In the present day, virtually every flagship smartphone, whether it runs on Android or iOS, has the capability to connect to the 5G networks established by major US carriers over the past few years. The introduction of this new 5G technology was anticipated to herald an era of exceptionally high-speed mobile connections, where we could effortlessly download large files within seconds and stream 4K video or enjoy console-quality gameplay via cloud services. However, as with many bold claims about next-generation technology, the real-world experience often falls short of such ambitious promises.
To be fair, 5G undeniably offers faster speeds compared to its predecessor, the 4G LTE networks. In certain scenarios, 5G networks do deliver the rapid speeds initially advertised. Nevertheless, it’s essential to recognize that not all 5G networks are created equal, and even if your smartphone indicates a 5G connection, it’s improbable that you’re actually utilizing a “true” 5G connection.
High, mid, and low-band 5G
Indeed, the world of 5G isn’t as straightforward as it might initially seem. There are multiple versions of 5G, each with its own set of characteristics in terms of connection speeds, ranges, and coverage zones:
- High-band 5G (Millimeter Wave or mmWave 5G): This is often considered the “true” 5G, capable of delivering download speeds up to 10 times faster than 4G LTE. However, high-band 5G comes with certain limitations. It requires a completely new cell tower infrastructure, and connections are susceptible to interference and limited by distance. The ultra-fast speeds promised by high-band 5G are often experienced in relatively small and densely populated urban areas.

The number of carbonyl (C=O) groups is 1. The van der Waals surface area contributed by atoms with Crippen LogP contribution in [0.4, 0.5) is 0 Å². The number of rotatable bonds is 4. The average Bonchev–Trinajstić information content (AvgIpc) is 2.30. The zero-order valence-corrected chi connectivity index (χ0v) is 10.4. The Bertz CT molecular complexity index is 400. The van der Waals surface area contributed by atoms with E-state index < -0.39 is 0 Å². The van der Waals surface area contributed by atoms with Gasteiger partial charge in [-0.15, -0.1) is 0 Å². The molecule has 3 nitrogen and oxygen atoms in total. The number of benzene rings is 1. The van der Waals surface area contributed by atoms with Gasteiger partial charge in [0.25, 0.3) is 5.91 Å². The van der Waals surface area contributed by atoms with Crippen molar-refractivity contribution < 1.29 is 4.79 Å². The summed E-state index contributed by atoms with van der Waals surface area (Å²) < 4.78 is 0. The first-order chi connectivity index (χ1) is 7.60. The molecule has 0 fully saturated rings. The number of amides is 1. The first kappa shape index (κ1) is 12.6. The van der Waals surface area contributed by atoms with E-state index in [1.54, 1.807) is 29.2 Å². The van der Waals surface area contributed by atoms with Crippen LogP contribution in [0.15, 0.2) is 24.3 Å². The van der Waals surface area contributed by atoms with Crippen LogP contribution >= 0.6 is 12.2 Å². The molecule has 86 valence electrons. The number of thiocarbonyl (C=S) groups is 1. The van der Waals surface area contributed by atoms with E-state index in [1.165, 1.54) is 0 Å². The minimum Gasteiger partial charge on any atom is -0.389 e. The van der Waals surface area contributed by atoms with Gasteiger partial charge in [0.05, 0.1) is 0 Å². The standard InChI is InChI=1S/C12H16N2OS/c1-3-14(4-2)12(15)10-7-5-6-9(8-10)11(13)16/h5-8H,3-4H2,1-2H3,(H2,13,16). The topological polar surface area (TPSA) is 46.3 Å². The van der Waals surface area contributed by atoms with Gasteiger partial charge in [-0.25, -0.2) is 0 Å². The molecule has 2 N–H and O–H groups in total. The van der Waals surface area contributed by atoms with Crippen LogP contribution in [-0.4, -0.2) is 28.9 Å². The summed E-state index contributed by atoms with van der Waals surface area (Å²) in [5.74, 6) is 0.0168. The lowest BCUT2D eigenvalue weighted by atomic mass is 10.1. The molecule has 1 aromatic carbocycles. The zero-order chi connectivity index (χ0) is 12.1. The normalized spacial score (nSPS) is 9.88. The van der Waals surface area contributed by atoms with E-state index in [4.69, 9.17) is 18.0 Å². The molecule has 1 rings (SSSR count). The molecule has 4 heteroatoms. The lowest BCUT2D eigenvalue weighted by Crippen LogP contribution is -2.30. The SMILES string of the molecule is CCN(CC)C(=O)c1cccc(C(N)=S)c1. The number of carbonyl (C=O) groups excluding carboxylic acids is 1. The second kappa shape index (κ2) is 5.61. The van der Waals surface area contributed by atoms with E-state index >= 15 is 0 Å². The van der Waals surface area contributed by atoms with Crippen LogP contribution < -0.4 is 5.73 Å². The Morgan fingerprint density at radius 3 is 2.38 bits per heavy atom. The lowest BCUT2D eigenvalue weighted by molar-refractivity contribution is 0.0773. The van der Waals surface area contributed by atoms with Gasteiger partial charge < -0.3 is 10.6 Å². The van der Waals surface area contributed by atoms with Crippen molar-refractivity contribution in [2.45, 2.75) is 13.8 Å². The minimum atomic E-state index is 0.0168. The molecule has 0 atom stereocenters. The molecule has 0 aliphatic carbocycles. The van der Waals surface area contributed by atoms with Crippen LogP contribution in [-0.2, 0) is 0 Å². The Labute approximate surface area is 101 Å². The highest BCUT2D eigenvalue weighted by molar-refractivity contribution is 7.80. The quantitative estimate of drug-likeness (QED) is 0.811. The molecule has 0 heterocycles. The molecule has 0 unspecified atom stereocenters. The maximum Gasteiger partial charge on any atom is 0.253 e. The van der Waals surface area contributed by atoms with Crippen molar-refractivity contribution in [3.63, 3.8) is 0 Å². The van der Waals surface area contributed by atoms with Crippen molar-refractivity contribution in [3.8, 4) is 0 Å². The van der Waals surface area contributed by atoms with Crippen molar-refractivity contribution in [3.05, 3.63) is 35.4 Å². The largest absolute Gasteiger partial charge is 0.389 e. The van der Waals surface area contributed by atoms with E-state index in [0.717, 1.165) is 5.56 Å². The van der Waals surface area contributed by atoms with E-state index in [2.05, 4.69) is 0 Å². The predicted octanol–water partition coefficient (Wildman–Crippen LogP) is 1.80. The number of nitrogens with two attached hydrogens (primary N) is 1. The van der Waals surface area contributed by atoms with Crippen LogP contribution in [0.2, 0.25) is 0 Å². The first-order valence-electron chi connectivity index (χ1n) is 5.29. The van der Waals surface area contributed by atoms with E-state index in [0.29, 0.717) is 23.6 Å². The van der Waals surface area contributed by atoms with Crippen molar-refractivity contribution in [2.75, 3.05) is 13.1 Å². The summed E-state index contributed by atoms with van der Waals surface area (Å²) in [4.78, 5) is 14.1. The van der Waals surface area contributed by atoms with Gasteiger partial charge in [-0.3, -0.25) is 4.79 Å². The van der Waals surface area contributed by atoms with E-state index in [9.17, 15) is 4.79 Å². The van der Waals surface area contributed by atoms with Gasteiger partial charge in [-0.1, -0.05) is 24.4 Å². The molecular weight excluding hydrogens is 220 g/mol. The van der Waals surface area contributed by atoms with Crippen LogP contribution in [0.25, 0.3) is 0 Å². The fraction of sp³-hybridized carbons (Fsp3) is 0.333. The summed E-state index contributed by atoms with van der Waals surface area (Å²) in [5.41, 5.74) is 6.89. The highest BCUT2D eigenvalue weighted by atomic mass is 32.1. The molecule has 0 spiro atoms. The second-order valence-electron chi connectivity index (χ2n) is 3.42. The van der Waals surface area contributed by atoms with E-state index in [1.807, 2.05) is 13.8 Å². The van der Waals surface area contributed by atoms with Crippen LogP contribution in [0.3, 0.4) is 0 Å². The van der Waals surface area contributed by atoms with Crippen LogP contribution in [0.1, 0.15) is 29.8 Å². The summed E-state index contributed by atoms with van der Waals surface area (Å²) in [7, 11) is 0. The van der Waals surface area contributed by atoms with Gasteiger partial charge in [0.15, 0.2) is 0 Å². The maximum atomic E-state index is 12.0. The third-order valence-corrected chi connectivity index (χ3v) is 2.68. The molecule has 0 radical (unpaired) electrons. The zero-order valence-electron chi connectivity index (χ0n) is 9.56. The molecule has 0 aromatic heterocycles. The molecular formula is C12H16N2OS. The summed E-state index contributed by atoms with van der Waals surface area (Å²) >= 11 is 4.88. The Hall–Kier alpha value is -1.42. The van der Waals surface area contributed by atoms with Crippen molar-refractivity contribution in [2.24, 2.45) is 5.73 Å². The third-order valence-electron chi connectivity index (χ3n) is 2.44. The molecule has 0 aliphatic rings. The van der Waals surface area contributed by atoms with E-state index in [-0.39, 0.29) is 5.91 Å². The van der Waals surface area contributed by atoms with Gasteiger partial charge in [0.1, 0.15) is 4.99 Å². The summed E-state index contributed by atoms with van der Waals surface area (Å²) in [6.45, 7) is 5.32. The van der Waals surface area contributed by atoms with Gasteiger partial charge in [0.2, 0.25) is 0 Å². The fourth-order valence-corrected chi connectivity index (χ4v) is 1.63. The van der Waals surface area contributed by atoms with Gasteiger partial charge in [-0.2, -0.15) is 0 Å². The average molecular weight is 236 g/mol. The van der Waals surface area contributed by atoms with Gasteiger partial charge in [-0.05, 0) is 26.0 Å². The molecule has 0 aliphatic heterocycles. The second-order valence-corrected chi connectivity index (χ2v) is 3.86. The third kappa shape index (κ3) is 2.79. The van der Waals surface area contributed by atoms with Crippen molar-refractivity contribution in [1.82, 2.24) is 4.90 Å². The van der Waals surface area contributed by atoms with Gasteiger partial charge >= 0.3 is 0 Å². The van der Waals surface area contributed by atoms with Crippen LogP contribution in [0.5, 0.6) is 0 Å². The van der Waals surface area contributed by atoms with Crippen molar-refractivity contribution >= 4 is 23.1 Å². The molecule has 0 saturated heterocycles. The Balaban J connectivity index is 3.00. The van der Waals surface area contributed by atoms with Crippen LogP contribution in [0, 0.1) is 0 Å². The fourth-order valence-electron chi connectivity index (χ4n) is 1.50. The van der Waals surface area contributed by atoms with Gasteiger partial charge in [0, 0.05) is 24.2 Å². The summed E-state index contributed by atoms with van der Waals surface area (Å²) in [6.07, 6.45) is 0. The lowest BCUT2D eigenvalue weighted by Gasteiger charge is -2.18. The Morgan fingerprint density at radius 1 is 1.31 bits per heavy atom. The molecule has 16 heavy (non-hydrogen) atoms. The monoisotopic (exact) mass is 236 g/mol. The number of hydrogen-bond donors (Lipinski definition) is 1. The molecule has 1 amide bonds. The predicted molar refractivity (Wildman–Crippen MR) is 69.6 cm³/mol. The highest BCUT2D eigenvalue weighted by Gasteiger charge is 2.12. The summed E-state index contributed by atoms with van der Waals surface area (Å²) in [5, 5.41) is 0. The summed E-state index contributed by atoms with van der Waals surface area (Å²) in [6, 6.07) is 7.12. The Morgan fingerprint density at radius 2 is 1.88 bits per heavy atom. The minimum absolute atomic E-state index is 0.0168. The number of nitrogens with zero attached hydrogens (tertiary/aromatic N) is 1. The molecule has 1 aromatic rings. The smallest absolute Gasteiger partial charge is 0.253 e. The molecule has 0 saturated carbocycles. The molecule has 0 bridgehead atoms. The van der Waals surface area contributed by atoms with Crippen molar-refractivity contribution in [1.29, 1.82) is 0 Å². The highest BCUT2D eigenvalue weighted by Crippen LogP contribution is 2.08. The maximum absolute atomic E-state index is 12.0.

- Low-band 5G: Low-band 5G, on the other hand, offers only modest speed improvements, typically around 20% faster than 4G LTE at best. In some cases, there may be no discernible difference from 4G LTE. What sets it apart is that it can work alongside existing 4G LTE networks, making it easier to roll out and extending coverage to more areas.
- Mid-band 5G: Mid-band 5G represents a recent addition to the 5G spectrum and provides a compromise between high-band and low-band variants. It offers speeds significantly faster than LTE (approximately six times faster), a more extended connection range than high-band, and better availability compared to high-band 5G.
It’s worth noting that even within each of these three categories, there are further variations based on the specific wavelengths used. However, broadly speaking, these specifications are consistent among the three major US carriers: T-Mobile, AT&T, and Verizon. What varies significantly is how each carrier names and differentiates between high, mid, and low-band 5G, leading to potential confusion for consumers.
As the 5G landscape continues to evolve and expand, it’s important for users to understand which version of 5G is available in their area and what kind of performance they can realistically expect from their 5G-enabled devices.